Saturday, March 24, 2012

Alaska Mountain Wilderness SKI Classic: the first two

This years marks the 25th birthday of the Alaska Mountain Wilderness Ski Classic, an event that begins early next month in the Brooks Range.

The first race was in 1987 across the Chugach Range from Eureka Roadhouse to Valdez. The route was the idea of a couple Valdez adventurers (Brian Teale and John Weiland), whom I thought would show up, if that was the route.

But they didn't show up, of course, and the route had avalanche danger, so the second year course was through the Alaska Range, "the Denali Dash".

The Dash Route (1988-1990) was the route I had envisioned since 1981 and the route that Audun Endestadt and I skied in 1986 in about 3.5 days, making two, 12 hour camps en route (Black rapids Pass; Susitna-West Fork Pass). That was an amazing ski trip and the route is a great nordic mountaineering adventure: up the Black Rapids, down the Susitna, over to the Gillam or over to the West Fork and the down the Yanert. This is the route Luc et al did in the summer classic across moraine, bare ice, and river by foot and packraft last summer in the 2011 Classic.

But as a ski trip in springtime it is a TRUE classic.

Saturday, March 17, 2012

Last minute silly season planning: Arctic 1000 maps and miles

By the way, every square on the 1:250,000 quads below is six miles (i.e., 10 km, not five miles as some seem to think).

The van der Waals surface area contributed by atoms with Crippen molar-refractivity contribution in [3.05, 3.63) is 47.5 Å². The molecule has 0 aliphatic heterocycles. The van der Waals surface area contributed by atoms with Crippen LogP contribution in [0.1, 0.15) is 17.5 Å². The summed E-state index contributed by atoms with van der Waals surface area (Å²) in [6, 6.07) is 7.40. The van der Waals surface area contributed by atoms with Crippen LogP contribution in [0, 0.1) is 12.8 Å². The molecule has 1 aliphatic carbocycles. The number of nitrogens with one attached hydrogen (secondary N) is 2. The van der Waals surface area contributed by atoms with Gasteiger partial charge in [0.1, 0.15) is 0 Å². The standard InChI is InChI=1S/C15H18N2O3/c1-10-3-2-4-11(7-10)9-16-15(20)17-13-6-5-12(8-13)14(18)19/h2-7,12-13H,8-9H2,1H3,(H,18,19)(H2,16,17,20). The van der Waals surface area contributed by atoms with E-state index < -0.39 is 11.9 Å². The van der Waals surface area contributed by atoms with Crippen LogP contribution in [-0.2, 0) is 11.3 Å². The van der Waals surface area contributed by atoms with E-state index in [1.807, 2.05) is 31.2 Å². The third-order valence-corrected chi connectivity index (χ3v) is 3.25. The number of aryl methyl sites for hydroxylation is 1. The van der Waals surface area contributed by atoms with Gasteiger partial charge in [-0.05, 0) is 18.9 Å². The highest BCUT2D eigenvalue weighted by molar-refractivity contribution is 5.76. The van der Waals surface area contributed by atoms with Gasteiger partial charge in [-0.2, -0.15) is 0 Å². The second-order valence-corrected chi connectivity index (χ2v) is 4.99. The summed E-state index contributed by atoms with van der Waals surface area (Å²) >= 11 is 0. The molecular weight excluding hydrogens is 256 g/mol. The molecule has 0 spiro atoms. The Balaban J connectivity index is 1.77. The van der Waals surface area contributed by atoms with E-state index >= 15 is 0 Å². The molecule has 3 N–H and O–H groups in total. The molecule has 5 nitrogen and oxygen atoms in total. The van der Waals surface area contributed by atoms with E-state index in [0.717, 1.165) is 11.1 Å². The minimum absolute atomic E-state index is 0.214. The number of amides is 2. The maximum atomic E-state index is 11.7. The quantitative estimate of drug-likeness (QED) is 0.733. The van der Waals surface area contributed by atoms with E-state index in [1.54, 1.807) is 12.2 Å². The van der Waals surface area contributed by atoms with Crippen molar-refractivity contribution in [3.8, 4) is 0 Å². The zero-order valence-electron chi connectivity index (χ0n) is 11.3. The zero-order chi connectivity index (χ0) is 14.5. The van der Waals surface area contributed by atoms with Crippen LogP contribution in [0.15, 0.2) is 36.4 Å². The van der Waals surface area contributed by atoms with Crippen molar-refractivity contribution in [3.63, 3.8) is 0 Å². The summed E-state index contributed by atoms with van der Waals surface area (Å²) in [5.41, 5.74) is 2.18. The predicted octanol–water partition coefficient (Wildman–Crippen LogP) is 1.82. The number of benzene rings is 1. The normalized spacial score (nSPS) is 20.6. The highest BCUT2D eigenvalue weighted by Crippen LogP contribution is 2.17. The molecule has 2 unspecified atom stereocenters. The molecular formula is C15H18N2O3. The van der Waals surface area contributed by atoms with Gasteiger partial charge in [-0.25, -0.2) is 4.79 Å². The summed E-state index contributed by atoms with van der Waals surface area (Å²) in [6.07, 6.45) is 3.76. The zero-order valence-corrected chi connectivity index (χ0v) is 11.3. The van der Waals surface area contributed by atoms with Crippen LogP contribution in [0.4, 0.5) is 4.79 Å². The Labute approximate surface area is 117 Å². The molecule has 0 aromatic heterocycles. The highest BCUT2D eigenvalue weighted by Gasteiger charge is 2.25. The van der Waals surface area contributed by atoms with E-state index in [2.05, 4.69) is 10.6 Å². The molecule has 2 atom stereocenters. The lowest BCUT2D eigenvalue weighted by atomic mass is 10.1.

Walking up the Wulik was second choice. First choice would have us leave from Pt. Hope but bad weather prevented us from landing there.

Crossing De Long Mountains we saw much wildlife -- wolverine, bears, caribou, birds -- but not too scenic.

Fantastic walking on these ridges. Best a little below on subsidiary ridges that offer water to drink and less exposure to blasting wind.

After Ryan left, we headed east into boggy, tussock uplands between Colville and Utukok. Following the Colville wasn't much better.

Lookout Ridge was great walking. Saw another wolverine here.

Among the worst travel of the trip: tussocks off Lookout, swimming the Colville and Ipnavik, more tussocks, mosquitoes, and the first shin high willows. Also the remotest spot in the USA.

Bugs came out as green up hit so thankfully this was fantastic ridge and gravel bar walking.

The stretch into the mountains and across them to the Killik and beyond followed caribou trails for 20 miles, non-stop. Perhaps the longest continuous animal trails I have followed.

The grind into Anaktuvuk started fast then bogged down in tussocks and wet willow brush.

This is the Anaktuvuk to Haul Road stretch. Solo, fast and a bit sentimental. Also radically scenic.

So here's a little R graph. I plotted our cumulative distance as function of day since start, the fit a quadratic through the points and the origin after finding that the intercept was not significantly different from zero.

Even before that the curve was a nice fit, with an R-square of "triple nines".

So the quadratic gave me where we were from the start as a function of day, so the derivative gave me speed as function of day.

So on average we made 19.37 miles per day + 0.57 (miles/day/day)* days. That is, we accelerated as our packs lightened up by about 0.6 miles per day each day.

Not what I'd expected exactly, 25 years ago when I first dreamed a trip like this up, but heh.
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